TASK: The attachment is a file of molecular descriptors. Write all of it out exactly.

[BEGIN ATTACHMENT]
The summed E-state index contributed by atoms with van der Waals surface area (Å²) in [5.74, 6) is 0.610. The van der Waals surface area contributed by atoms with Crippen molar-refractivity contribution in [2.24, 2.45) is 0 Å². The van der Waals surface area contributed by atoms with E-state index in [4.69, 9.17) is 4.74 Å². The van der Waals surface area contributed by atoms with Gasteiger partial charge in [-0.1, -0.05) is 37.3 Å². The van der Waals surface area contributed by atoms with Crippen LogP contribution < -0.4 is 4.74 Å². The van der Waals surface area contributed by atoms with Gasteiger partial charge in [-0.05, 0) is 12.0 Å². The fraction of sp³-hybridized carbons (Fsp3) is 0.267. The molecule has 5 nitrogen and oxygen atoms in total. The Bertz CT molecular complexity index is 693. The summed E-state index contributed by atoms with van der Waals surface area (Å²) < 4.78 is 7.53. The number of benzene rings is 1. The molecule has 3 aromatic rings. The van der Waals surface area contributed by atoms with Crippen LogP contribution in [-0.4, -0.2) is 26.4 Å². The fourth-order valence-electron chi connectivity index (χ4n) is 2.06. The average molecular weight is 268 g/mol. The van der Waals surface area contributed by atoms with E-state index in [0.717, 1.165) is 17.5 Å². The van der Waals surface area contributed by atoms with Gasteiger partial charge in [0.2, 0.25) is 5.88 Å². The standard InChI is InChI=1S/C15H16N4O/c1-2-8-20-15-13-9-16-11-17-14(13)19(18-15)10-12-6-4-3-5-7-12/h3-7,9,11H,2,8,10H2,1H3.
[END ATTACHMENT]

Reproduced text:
The summed E-state index contributed by atoms with van der Waals surface area (Å²) in [5.74, 6) is 0.610. The van der Waals surface area contributed by atoms with Crippen molar-refractivity contribution in [2.24, 2.45) is 0 Å². The van der Waals surface area contributed by atoms with E-state index in [4.69, 9.17) is 4.74 Å². The van der Waals surface area contributed by atoms with Gasteiger partial charge in [-0.1, -0.05) is 37.3 Å². The van der Waals surface area contributed by atoms with Crippen LogP contribution < -0.4 is 4.74 Å². The van der Waals surface area contributed by atoms with Gasteiger partial charge in [-0.05, 0) is 12.0 Å². The fraction of sp³-hybridized carbons (Fsp3) is 0.267. The molecule has 5 nitrogen and oxygen atoms in total. The Bertz CT molecular complexity index is 693. The summed E-state index contributed by atoms with van der Waals surface area (Å²) < 4.78 is 7.53. The number of benzene rings is 1. The molecule has 3 aromatic rings. The van der Waals surface area contributed by atoms with Crippen LogP contribution in [-0.4, -0.2) is 26.4 Å². The fourth-order valence-electron chi connectivity index (χ4n) is 2.06. The average molecular weight is 268 g/mol. The van der Waals surface area contributed by atoms with E-state index in [0.717, 1.165) is 17.5 Å². The van der Waals surface area contributed by atoms with Gasteiger partial charge in [0.2, 0.25) is 5.88 Å². The standard InChI is InChI=1S/C15H16N4O/c1-2-8-20-15-13-9-16-11-17-14(13)19(18-15)10-12-6-4-3-5-7-12/h3-7,9,11H,2,8,10H2,1H3.